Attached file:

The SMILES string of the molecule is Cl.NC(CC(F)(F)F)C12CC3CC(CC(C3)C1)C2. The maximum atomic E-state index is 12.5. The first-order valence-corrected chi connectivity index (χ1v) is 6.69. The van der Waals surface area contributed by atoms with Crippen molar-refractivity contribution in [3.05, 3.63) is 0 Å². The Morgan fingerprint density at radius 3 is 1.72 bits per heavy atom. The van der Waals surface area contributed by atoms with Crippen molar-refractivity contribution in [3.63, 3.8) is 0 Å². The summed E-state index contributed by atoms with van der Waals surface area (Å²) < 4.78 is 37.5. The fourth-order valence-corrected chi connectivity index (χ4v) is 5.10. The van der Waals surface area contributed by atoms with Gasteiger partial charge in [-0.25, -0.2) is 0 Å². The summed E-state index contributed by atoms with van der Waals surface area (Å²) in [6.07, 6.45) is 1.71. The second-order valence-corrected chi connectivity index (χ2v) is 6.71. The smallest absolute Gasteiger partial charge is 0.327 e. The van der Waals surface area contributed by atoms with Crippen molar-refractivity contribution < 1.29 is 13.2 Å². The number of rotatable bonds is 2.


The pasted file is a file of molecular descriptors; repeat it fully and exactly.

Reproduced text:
The SMILES string of the molecule is Cl.NC(CC(F)(F)F)C12CC3CC(CC(C3)C1)C2. The maximum atomic E-state index is 12.5. The first-order valence-corrected chi connectivity index (χ1v) is 6.69. The van der Waals surface area contributed by atoms with Crippen molar-refractivity contribution in [3.05, 3.63) is 0 Å². The Morgan fingerprint density at radius 3 is 1.72 bits per heavy atom. The van der Waals surface area contributed by atoms with Crippen molar-refractivity contribution in [3.63, 3.8) is 0 Å². The summed E-state index contributed by atoms with van der Waals surface area (Å²) < 4.78 is 37.5. The fourth-order valence-corrected chi connectivity index (χ4v) is 5.10. The van der Waals surface area contributed by atoms with Gasteiger partial charge in [-0.25, -0.2) is 0 Å². The summed E-state index contributed by atoms with van der Waals surface area (Å²) in [6.07, 6.45) is 1.71. The second-order valence-corrected chi connectivity index (χ2v) is 6.71. The smallest absolute Gasteiger partial charge is 0.327 e. The van der Waals surface area contributed by atoms with Crippen molar-refractivity contribution < 1.29 is 13.2 Å². The number of rotatable bonds is 2.